I was going to leave this as a comment on the Ian McKellen debate, but it turned out too long:
Almost everything is contained in one sentence: "I imagined what it would be like to be a wizard, and then I pretended and acted in that way on the day." How much more simple can you make it, than to say great acting (or great pretending) is joining imagination to action? The Craft is to do that well, and all the techniques and methods are accretions upon that simple idea - one that is somehow so easy for some (the talented) and yet harder for others. For most of us, it isn't hard to use our imaginations. The tough part is in the joining. So people need all sorts of techniques to help them leap across the divide from solitary, internal experience to deeds that give and share the being inside. Perhaps why we love great actors is that they appear to have mastered making the jump from "me" to "us". That's something everyone wants, except maybe monks, and even they live in communities.
But as the focus of actor-based entertainments (films, plays, tv shows) has shifted from a style more overtly based on archetypes to what we call "realism", the actor's training has become more therapeutic. Learning to be an actor no longer simply requires mastering the artful deployment of gestures, facial expressions, and vocal tones as required by the "type" the actor is playing. It means being a like "real person" with "real experiences". So the actor joins his own actual internal life to the internal life of some imagined person, and then displays to the world the results of that inward mixup. There is an amazing "Apocalypse Now"-parody scene toward the end of "Tropic Thunder", where the Robert Downey Jr. character is removing all the stuff he has worn portraying a black Vietnam-era sergeant. As he removes the wig and the mustache, and drops the accent, he regresses backward through various characters he has played over the years. And when he finally reaches his own voice, he looks up and says, "I don't know who I am."
One reason why I like your idea/ideal of acting that "gives" is that it implies its contrary - an acting that "takes". Now I don't think they are in perfect symmetry - the "giving" acting gives to the audience, whereas I think acting that "takes" is this therapeutic form of the craft of acting, in which the actor uses their portrayal of the character to fill some inward void - or worse: deepen it. The "filling" is what the Downey Jr. character was getting at. So I think the Method exists, and will continue to exist, because it recognizes something about the psychology of a lot of actors. They are drawn to the profession out of some profound psychic neediness and sometimes even self-loathing. They see that emptiness or lack filled up by public acclaim or approval for becoming something other than they are. And the Method says, "You've got pain? Great! Use it to become someone else." But that's a lie. We can only become who we are. But we can pretend to be someone else.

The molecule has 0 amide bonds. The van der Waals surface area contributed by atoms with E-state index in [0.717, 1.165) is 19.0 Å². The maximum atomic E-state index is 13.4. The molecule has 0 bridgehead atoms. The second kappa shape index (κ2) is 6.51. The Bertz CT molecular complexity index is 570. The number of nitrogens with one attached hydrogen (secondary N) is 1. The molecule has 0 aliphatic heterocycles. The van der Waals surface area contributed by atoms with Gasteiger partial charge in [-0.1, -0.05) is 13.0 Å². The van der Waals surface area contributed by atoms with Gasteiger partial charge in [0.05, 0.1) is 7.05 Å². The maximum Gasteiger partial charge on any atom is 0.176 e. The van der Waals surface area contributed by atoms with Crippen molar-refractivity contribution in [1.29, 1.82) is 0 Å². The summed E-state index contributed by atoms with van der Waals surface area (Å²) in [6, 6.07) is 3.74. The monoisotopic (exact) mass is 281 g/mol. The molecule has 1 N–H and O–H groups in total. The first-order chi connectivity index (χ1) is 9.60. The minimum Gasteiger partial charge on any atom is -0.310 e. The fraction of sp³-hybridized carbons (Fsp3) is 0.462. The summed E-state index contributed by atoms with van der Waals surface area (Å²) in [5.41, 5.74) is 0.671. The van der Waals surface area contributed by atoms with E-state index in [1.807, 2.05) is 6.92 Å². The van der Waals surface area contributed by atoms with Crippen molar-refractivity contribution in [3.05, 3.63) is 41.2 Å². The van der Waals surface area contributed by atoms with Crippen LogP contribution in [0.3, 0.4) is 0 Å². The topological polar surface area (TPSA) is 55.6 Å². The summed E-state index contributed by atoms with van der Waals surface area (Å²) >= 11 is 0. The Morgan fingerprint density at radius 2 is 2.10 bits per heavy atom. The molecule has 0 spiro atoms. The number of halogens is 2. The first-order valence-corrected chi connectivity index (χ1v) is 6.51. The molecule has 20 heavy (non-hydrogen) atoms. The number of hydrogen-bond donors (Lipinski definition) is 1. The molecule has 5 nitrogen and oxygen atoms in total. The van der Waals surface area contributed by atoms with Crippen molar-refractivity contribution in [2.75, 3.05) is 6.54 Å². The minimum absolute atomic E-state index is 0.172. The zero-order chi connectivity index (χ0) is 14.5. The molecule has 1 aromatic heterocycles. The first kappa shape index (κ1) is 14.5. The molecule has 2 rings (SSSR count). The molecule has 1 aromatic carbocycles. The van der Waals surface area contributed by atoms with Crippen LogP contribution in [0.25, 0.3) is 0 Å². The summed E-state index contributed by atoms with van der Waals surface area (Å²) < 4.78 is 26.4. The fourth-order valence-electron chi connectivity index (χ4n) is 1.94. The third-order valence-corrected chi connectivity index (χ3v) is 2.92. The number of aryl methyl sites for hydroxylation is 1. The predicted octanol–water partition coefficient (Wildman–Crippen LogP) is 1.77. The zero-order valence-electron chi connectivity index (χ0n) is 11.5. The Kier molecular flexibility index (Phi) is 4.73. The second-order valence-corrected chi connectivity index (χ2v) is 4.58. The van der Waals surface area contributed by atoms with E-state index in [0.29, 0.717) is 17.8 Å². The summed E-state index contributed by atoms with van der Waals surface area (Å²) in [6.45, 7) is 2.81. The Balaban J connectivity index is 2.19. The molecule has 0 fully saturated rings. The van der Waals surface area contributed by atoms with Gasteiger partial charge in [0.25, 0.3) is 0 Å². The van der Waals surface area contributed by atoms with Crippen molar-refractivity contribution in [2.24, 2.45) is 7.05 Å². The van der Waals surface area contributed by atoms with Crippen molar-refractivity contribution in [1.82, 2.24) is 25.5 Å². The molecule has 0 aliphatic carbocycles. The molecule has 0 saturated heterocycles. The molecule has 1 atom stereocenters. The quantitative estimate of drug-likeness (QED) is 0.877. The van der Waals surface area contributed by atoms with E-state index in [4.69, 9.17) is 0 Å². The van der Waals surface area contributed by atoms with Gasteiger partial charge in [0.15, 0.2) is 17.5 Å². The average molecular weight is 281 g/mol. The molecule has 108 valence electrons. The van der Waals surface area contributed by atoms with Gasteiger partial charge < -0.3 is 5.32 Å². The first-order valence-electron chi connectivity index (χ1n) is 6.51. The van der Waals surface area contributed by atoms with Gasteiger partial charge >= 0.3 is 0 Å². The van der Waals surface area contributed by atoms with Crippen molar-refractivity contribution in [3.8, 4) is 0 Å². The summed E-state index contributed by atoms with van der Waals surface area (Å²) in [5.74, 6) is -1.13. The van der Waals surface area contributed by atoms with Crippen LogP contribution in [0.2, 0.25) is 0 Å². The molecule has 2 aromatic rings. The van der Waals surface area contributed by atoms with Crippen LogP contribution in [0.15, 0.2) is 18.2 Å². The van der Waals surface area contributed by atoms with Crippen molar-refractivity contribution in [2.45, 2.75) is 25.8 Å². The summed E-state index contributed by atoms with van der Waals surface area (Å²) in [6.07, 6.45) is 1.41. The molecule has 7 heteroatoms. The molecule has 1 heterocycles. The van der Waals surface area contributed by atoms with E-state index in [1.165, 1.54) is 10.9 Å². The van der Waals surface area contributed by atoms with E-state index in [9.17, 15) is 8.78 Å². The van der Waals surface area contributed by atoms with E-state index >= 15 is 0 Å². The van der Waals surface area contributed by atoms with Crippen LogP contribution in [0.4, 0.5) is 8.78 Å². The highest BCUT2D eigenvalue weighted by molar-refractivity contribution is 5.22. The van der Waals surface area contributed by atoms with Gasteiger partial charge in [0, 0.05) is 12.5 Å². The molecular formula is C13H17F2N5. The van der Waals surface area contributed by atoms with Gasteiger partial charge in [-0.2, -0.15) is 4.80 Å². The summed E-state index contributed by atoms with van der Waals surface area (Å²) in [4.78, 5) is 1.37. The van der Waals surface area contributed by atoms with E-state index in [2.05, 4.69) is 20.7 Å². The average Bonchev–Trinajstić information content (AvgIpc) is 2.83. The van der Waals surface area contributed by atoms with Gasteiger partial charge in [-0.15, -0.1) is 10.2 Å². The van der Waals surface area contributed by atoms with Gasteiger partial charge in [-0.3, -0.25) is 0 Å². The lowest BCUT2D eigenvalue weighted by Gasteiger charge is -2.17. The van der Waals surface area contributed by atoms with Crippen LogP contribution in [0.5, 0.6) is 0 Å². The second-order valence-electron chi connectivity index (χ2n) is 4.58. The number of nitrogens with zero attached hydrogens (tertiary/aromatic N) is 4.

And to make sure Anne's comment is brought to light:
I imagine that techniques of acting come in and out of fashion in synch with cultural changes. The Method must have been very powerful for a generation that had trouble accessing their feelings. In our era of weepy Oprah segments, I would expect actors face very different cultural challenges to the ideal of intellectual/emotional/physical clarity and expressiveness. But even now, the Method is just the ticket for some individual actors.
And beyond either of those considerations is the question of what kind of play you're in. New writing may require new acting styles, and therefore new approaches to training actors.
It would be remarkably silly to ignore the historical power and significance of what we call The Method, but we all need to agree that it is really just A Method.